Benign uterine growths are tissue enlargements of the female womb (uterus). Three types of benign uterine growths are uterine fibroids, adenomyosis, and uterine polyps. Symptoms include abdominal pressure and pain, pelvic pain, pain during intercourse, and pain during bowel movements. Diagnosis and treatment of benign uterine growths depends upon the type of growth. Read more: Uterine Growths Article
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Endometriosis Quiz: Test Your Medical IQ
Endometriosis is a common gynecological condition. Take this quiz to learn what happens when a woman has endometriosis as well as...
Picture of Uterine Fibroids
Uterine fibroids are benign tumors of the uterus (the womb) and the single most common indication for hysterectomy. See a picture...
Pelvic Pain: What's Causing Your Pelvic Pain?
There are many causes of pelvic pain in women including cysts, PMS, appendicitis, and bladder infections. Pelvic pain has...
What Is Endometriosis? Symptoms, Causes, Treatment
What is endometriosis? Endometriosis is an abnormal growth of endometrial cells found in the uterus. Not to be confused with...
What Are Uterine Fibroids? Symptoms, Treatment, Pictures
What are uterine fibroids? Who gets uterine fibroids, and how can you prevent them? Learn about uterine fibroid treatments, from...
Related Disease Conditions
Endometriosis implants are most commonly found on the ovaries, the Fallopian tubes, outer surfaces of the uterus or intestines, and on the surface lining of the pelvic cavity. They also can be found in the vagina, cervix, and bladder. Endometriosis may not produce any symptoms, but when it does the most common symptom is pelvic pain that worsens just prior to menstruation and improves at the end of the menstrual period. Other symptoms of endometriosis include pain during sex, pain with pelvic examinations, cramping or pain during bowel movements or urination, and infertility. Treatment of endometriosis can be with medication or surgery.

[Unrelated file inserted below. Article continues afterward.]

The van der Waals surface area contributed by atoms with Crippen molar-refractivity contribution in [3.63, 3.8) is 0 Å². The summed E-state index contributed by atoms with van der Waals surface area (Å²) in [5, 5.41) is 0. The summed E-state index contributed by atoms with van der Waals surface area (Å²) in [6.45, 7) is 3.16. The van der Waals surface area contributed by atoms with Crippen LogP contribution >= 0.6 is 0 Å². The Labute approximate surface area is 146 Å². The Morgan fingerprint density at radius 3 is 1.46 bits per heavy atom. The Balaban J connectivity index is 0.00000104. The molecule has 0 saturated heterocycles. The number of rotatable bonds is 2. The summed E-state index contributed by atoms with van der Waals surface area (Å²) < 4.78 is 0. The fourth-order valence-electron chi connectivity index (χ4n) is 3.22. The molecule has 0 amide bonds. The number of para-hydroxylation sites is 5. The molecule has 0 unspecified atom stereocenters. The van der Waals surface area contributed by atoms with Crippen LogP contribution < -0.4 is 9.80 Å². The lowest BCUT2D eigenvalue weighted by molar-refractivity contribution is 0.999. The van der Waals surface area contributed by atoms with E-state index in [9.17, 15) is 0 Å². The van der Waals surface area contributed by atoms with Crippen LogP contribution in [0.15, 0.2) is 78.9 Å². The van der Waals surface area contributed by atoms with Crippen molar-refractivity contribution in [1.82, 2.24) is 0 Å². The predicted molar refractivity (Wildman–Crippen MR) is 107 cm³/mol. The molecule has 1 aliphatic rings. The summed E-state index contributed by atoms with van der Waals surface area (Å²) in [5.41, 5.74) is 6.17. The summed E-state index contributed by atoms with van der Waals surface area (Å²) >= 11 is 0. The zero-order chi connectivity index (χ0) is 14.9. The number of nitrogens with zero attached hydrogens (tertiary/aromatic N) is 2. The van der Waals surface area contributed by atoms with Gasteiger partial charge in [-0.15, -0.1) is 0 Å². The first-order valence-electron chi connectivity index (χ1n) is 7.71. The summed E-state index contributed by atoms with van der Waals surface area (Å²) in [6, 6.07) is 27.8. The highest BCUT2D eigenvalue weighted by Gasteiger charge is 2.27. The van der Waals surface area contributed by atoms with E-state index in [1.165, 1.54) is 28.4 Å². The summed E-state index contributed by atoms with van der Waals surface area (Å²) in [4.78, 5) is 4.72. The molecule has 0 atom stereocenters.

Though uterine cancer's cause is unknown, there are many factors that will put a woman at risk, including being over age 50, having endometrial hyperplasia, using hormone replacement therapy, obesity, using tamoxifen, being Caucasian, and/or having colorectal cancer. Symptoms and signs of cancer of the uterus (endometrial cancer) include abnormal vaginal bleeding, painful urination, painful intercourse, and pelvic pain. Treatment depends on staging and may include radiation therapy or hormone therapy.
What Causes Abdominal Pain?
Abdominal pain can have many causes that range from mild to severe. Some of these causes include bloating, gas, colitis, endometriosis, food poisoning, GERD, IBS (irritable bowel syndrome), ovarian cysts, abdominal adhesions, diverticulitis, Crohn's disease, ulcerative colitis, gallbladder disease, liver disease, and cancers. Signs and symptoms of the more serious causes include dehydration, bloody or black tarry stools, severe abdominal pain, pain with no urination or painful urination. Treatment for abdominal pain depends upon the cause.
Women's health is an important topic area to guide a woman through the stages of her life, as well as knowing the conditions and diseases that may occur. Educating yourself so that the transitions into different phases of life is key to a healthy, happy, and productive life.
Retinal detachment is the separation of the retina from its attachments to the underlying eye tissue. Symptoms of retinal detachment include flashing lights and floaters. Highly nearsighted young adults and those who've had cataract surgery are at higher risk for retinal detachment.
Normal vaginal bleeding (menorrhea) occurs through the process of menstruation. Abnormal vaginal bleeding in women who are ovulating regularly most commonly involves excessive, frequent, irregular, or decreased bleeding. Causes of abnormal may arise from a variety of conditions that may include, uterine fibroids, IUDs, hypothyroidism, hyperthyroidism, lupus, STDs, pelvic inflammatory disease, emotional stress, anorexia nervosa, polycystic ovary syndrome (PCOS), cancers, early pregnancy.
Uterine Fibroids (Benign Tumors of the Uterus)